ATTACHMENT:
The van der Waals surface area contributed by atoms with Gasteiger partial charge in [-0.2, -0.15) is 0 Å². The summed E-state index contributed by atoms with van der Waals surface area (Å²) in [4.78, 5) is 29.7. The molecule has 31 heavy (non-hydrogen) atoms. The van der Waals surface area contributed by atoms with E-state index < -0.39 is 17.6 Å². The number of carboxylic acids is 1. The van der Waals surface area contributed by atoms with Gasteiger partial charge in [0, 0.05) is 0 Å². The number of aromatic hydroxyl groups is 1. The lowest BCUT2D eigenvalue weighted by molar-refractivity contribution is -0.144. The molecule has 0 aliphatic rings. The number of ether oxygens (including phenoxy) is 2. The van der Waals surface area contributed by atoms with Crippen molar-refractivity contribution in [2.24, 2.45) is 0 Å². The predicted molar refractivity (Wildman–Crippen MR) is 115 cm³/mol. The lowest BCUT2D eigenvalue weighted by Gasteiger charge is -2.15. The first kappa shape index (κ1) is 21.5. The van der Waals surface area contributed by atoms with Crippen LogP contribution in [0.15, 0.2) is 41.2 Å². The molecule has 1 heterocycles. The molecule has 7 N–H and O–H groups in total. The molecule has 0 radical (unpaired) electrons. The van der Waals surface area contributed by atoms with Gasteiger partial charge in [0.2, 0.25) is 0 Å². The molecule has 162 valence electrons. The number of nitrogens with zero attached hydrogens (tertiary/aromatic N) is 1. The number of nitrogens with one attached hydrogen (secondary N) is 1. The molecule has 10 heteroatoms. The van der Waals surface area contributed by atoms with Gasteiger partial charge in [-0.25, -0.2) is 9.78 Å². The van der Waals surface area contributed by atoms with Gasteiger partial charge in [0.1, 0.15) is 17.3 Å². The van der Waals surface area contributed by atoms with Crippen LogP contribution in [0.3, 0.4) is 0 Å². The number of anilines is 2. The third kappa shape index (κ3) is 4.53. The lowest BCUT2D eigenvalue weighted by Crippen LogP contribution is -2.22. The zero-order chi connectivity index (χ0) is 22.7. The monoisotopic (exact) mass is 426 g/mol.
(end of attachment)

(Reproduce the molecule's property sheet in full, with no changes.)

The van der Waals surface area contributed by atoms with Gasteiger partial charge in [-0.2, -0.15) is 0 Å². The summed E-state index contributed by atoms with van der Waals surface area (Å²) in [4.78, 5) is 29.7. The molecule has 31 heavy (non-hydrogen) atoms. The van der Waals surface area contributed by atoms with E-state index < -0.39 is 17.6 Å². The number of carboxylic acids is 1. The van der Waals surface area contributed by atoms with Gasteiger partial charge in [0, 0.05) is 0 Å². The number of aromatic hydroxyl groups is 1. The lowest BCUT2D eigenvalue weighted by molar-refractivity contribution is -0.144. The molecule has 0 aliphatic rings. The number of ether oxygens (including phenoxy) is 2. The van der Waals surface area contributed by atoms with Crippen molar-refractivity contribution in [2.24, 2.45) is 0 Å². The predicted molar refractivity (Wildman–Crippen MR) is 115 cm³/mol. The lowest BCUT2D eigenvalue weighted by Gasteiger charge is -2.15. The first kappa shape index (κ1) is 21.5. The van der Waals surface area contributed by atoms with Crippen LogP contribution in [0.15, 0.2) is 41.2 Å². The molecule has 1 heterocycles. The molecule has 7 N–H and O–H groups in total. The molecule has 0 radical (unpaired) electrons. The van der Waals surface area contributed by atoms with Gasteiger partial charge in [0.2, 0.25) is 0 Å². The molecule has 162 valence electrons. The number of nitrogens with zero attached hydrogens (tertiary/aromatic N) is 1. The number of nitrogens with one attached hydrogen (secondary N) is 1. The molecule has 10 heteroatoms. The van der Waals surface area contributed by atoms with Gasteiger partial charge in [-0.25, -0.2) is 9.78 Å². The van der Waals surface area contributed by atoms with Gasteiger partial charge in [0.1, 0.15) is 17.3 Å². The van der Waals surface area contributed by atoms with Crippen LogP contribution in [0.3, 0.4) is 0 Å². The number of anilines is 2. The third kappa shape index (κ3) is 4.53. The lowest BCUT2D eigenvalue weighted by Crippen LogP contribution is -2.22. The zero-order chi connectivity index (χ0) is 22.7. The monoisotopic (exact) mass is 426 g/mol.